Strategically, the argument to force Ukraine to give in is also weak. Much of it turns on overwrought assessments that NATO and Russia will (somehow) slide into a war or a nuclear exchange. Both of these prospects are highly unlikely. Putin is a risk-taker, but not a nihilist, and if he was genuinely concerned a huge, NATO-Russia war was imminent, he would not be allowing his army to be ground down, day after day, in Ukraine. Biden too has shown caution. Proxy wars are common, and neither the Vietnam nor Afghanistan (of the 1980s) wars escalated into a superpower conflict.

Further, it is in the West’s strategic interest to see Putin’s ability to wreak havoc in international relations reduced. This does not mean we should overthrow him, sanction Ukrainian attacks on Russia, or give Kyiv a blank check. But it is simply bizarre to insist that the burden of restoring stability in Europe – Kissinger’s goal – be placed on Ukraine when it is Putin who started the war. Ukraine is now very obviously blocking Putin’s ability to stir up trouble further west. That is very much in the West’s interest.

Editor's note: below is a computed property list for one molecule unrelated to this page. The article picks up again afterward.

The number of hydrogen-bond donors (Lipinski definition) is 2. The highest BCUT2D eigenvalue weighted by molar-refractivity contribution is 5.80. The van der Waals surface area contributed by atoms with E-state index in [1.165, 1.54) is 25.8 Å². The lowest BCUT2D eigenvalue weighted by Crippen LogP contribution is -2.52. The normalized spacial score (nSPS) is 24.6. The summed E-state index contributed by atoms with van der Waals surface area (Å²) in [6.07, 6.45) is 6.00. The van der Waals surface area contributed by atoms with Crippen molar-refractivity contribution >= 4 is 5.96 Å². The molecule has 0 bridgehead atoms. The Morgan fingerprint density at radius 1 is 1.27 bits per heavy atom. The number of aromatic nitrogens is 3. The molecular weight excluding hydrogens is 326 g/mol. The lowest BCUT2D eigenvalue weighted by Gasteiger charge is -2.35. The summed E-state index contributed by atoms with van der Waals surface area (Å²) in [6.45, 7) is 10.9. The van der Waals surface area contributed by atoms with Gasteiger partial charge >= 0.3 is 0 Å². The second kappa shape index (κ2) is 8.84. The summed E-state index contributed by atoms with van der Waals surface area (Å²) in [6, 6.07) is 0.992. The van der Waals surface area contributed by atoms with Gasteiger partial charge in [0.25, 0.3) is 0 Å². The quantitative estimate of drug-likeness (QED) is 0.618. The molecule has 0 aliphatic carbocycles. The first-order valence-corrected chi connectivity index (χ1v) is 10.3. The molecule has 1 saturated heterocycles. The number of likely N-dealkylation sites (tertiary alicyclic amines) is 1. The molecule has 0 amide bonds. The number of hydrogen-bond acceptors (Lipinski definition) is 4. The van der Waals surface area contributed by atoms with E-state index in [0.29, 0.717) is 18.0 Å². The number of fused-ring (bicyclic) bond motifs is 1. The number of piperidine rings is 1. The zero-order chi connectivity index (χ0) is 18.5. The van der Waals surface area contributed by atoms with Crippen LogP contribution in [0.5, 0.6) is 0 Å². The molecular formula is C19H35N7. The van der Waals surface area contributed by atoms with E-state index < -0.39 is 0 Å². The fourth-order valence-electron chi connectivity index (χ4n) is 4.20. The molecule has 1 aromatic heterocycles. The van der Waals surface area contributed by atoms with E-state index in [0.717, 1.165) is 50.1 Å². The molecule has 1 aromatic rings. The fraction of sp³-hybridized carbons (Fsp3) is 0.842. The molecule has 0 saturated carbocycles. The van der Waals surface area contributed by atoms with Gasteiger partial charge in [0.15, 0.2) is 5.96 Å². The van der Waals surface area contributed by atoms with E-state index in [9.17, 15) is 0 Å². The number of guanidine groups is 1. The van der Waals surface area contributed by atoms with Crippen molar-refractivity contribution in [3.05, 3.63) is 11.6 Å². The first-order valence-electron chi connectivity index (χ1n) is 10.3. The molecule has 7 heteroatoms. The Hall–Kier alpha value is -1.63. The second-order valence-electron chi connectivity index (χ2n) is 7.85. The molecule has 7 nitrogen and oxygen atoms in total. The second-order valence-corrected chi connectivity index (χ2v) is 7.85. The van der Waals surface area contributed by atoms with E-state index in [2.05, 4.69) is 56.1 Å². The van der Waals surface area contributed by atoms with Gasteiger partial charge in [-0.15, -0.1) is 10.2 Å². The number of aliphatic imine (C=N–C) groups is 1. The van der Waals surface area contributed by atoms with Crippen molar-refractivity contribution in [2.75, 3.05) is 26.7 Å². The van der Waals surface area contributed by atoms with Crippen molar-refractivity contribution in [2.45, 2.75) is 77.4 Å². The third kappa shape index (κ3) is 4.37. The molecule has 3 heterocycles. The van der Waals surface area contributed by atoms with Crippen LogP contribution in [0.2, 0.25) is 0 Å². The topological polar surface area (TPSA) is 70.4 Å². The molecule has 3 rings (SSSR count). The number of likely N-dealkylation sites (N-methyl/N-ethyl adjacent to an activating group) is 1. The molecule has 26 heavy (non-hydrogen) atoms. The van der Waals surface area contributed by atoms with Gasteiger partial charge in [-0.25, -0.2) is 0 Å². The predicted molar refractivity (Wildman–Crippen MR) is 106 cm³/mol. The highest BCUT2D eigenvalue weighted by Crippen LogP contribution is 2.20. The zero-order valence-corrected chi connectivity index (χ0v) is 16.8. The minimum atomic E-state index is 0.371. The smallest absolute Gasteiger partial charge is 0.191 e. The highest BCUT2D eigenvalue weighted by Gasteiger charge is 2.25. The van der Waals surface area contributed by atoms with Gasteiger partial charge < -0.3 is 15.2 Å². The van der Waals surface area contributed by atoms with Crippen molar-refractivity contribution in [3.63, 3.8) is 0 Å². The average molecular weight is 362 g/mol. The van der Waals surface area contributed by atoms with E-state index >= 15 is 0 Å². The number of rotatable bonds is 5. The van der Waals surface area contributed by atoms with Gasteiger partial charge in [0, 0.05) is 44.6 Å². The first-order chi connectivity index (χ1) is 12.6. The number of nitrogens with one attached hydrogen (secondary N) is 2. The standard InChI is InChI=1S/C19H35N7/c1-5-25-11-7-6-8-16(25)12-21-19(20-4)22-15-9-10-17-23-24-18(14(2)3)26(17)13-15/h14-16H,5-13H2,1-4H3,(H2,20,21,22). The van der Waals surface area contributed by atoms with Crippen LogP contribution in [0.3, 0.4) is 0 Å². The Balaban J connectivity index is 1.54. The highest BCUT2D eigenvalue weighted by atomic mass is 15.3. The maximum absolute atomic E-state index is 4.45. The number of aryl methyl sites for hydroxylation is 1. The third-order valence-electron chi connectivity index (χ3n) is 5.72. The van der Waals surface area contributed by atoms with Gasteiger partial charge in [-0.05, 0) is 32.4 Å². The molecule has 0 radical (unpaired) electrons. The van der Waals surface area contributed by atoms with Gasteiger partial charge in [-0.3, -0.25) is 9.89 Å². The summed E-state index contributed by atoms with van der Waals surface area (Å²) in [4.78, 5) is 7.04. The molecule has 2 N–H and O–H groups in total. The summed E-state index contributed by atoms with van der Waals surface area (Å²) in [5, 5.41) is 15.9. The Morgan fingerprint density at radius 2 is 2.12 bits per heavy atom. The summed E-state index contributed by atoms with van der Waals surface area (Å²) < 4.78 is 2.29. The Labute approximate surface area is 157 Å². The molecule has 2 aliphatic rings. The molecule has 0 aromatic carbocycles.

No one can seriously believe that if Ukraine concedes to Putin today, that he will not come back to destabilize the region once again when Russia re-strengthens. Putin has been on a revisionist course, seeking to overturn the post-Cold War settlement, for over fifteen years. If he wins in Ukraine, he will go back to his same old tricks of trying to divide the West and foment frozen conflicts. There is nothing in Putin’s history as Russian leader to suggest he values the stability Macron, Kissinger, and others so desperately want.

Putin need not be ‘humiliated,’ but he should learn that there is a limit to how long the West will let him make trouble before it draws a line. Ukraine, where Putin has permitted death squads to operate in occupied territory, is pretty obviously that line.

At Least Give Ukraine a Chance to Win

International relations theory notes that conflicts frequently turn toward negotiation when the combatants reach a ‘mutually hurting stalemate.’ This conflict is not there. Russia still believes it can win, at least in the east.